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Academic Conversations: Classroom Talk that Fosters Critical Thinking and Content Understandings

Academic Conversations Classroom Talk that Fosters Critical Thinking and Content Understandings Where would we be without conversation Throughout history conversations have allowed us to see different perspectives build ideas and solve problems Conversations particularly those referred to in

  • Title: Academic Conversations: Classroom Talk that Fosters Critical Thinking and Content Understandings
  • Author: Jeff Zwiers Marie Crawford
  • ISBN: 9781571108845
  • Page: 247
  • Format: Paperback
  • Where would we be without conversation Throughout history, conversations have allowed us to see different perspectives, build ideas, and solve problems Conversations, particularly those referred to in this book as academic conversations, push students to think and learn in lasting ways Academic conversations are back and forth dialogues in which students focus on a topiWhere would we be without conversation Throughout history, conversations have allowed us to see different perspectives, build ideas, and solve problems Conversations, particularly those referred to in this book as academic conversations, push students to think and learn in lasting ways Academic conversations are back and forth dialogues in which students focus on a topic and explore it by building, challenging, and negotiating relevant ideas.Unfortunately, academic conversations are rare in many classrooms Talk is often dominated by the teacher and a few students, or it does not advance beyond short responses to the teacher s questions Even certain teaching approaches and curriculum programs neglect to train students how to maintain a focused, respectful, and thoughtful conversation.To address these challenges, authors Jeff Zwiers and Marie Crawford have identified five core communication skills to help students hold productive academic conversations across content areas These skills include elaborating and clarifying, supporting ideas with evidence, building on and or challenging ideas, paraphrasing, and synthesizing This book shows teachers how to weave the cultivation of academic conversation skills and conversations into current teaching approaches More specifically, it describes how to use conversations to build the following Academic vocabulary and grammar Critical thinking skills such as persuasion, interpretation, consideration of multiple perspectives, evaluation, and application Literacy skills such as questioning, predicting, connecting to prior knowledge, and summarizing Complex and abstract essential understandings in content areas such as adaptation, human nature, bias, conservation of mass, energy, gravity, irony, democracy, greed, and An academic classroom environment brimming with respect for others ideas, equity of voice, engagement, and mutual supportThe ideas in this book stem from many hours of classroom practice, research, and video analysis across grade levels and content areas Readers will find numerous practical activities for working on each conversation skill, crafting conversation worthy tasks, and using conversations to teach and assess Academic Conversations offers an in depth approach to helping students develop into the future parents, teachers, and leaders who will collaborate to build a better world.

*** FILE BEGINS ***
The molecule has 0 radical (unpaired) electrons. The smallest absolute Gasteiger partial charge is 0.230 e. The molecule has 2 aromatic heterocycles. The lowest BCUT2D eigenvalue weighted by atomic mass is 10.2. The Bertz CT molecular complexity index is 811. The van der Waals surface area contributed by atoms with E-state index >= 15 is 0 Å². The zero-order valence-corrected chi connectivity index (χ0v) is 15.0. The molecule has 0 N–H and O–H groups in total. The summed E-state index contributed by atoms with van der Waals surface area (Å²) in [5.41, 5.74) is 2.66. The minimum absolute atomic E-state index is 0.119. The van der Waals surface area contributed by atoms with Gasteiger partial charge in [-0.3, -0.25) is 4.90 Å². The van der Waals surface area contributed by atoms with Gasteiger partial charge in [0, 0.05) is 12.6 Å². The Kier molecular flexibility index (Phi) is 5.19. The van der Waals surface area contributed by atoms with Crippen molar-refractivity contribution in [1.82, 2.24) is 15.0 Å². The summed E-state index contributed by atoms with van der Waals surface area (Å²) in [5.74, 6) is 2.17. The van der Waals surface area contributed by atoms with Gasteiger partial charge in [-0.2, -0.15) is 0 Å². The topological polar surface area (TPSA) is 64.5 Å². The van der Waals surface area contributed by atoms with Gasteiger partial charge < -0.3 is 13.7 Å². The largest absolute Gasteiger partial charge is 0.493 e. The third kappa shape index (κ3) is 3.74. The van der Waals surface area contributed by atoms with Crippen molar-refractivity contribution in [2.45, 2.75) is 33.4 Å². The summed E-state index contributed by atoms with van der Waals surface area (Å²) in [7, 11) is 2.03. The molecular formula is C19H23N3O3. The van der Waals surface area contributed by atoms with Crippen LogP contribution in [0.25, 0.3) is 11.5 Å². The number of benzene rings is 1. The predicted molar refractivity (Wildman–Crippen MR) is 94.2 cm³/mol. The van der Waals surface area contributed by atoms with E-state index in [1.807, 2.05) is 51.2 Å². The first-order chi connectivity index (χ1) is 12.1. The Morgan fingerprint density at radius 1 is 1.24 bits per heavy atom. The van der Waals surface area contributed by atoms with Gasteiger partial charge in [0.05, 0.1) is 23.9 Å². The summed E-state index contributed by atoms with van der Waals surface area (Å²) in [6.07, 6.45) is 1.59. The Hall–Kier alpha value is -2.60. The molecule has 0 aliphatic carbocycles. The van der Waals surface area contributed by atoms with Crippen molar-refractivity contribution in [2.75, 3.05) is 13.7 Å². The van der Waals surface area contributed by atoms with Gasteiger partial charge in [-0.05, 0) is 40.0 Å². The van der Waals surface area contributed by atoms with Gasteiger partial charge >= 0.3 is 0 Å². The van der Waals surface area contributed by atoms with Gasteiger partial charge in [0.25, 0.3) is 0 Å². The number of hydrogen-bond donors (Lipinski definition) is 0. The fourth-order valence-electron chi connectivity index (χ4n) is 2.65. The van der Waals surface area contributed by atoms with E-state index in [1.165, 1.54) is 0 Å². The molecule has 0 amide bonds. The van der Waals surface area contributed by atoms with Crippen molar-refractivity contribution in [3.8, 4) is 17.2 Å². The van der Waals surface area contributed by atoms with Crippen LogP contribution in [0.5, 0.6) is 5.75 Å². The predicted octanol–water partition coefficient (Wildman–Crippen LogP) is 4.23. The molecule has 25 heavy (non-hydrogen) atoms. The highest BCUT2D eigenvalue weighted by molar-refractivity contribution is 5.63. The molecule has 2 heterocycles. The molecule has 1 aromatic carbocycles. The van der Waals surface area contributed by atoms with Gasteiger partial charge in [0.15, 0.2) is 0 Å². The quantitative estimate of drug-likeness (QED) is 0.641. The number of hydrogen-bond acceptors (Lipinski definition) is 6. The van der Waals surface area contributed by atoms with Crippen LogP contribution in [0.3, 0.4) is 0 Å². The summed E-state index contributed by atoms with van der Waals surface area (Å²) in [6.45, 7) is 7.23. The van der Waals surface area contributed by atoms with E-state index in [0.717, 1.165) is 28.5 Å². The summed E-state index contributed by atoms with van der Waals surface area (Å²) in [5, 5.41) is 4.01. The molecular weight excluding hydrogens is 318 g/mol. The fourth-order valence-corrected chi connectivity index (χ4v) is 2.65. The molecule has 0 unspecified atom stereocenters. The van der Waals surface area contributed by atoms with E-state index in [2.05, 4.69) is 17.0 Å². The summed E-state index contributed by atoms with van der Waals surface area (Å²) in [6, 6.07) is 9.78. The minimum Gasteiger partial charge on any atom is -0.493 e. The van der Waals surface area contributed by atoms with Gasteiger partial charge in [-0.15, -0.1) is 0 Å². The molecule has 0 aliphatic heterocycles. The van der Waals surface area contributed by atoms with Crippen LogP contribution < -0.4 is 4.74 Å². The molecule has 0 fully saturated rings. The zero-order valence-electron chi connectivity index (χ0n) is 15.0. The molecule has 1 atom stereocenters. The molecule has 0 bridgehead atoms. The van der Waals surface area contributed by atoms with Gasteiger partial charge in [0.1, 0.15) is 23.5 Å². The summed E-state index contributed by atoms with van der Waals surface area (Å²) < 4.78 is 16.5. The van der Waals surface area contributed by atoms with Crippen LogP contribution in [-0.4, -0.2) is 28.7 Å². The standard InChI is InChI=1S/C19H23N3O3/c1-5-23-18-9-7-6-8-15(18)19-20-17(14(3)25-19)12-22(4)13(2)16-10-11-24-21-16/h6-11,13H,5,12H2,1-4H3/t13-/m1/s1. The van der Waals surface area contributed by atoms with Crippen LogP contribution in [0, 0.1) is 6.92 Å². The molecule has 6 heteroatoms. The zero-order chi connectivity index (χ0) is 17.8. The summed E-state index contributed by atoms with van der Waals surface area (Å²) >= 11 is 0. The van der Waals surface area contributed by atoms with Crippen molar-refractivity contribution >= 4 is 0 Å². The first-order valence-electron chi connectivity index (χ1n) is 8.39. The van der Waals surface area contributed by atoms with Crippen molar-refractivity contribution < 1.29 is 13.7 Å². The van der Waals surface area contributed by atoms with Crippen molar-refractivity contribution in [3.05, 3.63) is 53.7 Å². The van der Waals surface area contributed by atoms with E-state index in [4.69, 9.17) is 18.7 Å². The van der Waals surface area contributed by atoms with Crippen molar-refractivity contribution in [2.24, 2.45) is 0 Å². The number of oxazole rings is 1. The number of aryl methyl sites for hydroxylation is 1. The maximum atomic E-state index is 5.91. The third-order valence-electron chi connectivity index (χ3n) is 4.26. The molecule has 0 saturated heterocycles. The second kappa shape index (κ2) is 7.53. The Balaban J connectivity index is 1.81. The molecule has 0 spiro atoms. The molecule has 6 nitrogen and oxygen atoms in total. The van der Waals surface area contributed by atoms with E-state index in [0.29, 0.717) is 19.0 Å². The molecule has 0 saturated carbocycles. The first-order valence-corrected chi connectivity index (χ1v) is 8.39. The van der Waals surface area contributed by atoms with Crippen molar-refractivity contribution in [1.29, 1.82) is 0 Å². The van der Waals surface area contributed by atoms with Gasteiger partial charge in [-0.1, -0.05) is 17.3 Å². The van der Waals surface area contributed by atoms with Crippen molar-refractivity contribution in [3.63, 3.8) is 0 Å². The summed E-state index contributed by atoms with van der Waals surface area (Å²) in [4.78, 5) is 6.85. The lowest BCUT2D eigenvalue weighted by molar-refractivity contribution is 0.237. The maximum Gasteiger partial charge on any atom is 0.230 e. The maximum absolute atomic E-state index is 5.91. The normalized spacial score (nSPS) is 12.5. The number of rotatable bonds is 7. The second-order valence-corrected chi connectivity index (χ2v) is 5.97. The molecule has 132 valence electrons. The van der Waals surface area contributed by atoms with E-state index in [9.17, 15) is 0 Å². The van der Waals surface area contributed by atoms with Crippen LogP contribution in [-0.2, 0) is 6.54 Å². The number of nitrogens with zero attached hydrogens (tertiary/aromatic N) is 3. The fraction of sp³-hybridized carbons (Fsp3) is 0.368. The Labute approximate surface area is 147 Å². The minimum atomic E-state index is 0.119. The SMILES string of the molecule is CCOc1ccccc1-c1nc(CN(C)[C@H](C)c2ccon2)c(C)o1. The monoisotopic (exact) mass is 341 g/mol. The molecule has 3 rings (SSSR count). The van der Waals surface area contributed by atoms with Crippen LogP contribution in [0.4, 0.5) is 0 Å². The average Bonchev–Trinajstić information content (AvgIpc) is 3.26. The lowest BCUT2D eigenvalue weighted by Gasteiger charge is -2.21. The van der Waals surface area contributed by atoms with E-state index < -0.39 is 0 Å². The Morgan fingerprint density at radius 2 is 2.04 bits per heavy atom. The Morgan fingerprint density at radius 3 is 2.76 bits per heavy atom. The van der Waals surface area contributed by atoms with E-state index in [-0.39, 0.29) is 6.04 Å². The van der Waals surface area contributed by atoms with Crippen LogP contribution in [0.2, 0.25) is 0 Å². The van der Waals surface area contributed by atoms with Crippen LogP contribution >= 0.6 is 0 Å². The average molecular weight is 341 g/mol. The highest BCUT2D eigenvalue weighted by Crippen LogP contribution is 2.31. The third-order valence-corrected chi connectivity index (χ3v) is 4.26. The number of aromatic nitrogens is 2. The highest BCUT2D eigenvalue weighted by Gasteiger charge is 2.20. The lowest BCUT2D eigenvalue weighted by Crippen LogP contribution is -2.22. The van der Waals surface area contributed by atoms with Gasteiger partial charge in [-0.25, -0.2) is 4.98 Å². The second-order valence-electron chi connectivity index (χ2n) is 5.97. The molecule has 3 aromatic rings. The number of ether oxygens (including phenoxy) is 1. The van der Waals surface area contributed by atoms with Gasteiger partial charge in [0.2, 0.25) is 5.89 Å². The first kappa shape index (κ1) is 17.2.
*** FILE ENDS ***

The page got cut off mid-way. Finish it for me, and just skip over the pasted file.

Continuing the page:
• ✓ Academic Conversations: Classroom Talk that Fosters Critical Thinking and Content Understandings || ✓ PDF Read by ✓ Jeff Zwiers Marie Crawford
      247 Jeff Zwiers Marie Crawford
    • thumbnail Title: ✓ Academic Conversations: Classroom Talk that Fosters Critical Thinking and Content Understandings || ✓ PDF Read by ✓ Jeff Zwiers Marie Crawford
      Posted by:Jeff Zwiers Marie Crawford
      Published :2018-08-20T11:35:16+00:00

    1 thought on “Academic Conversations: Classroom Talk that Fosters Critical Thinking and Content Understandings

    1. Academic Conversations: Classroom Talk that Fosters Critical Thinking and Content Understandings by Jeff Zwiers is built on the idea that some of the best learning that occurs for all of us happens in conversations and that a powerful way to improve student learning and increase transfer skills across curriculum (and into life) is through teaching the skills involved in engaging in conversations about content areas. These conversations won't just happen and author Jeff Zwiers offers many strateg [...]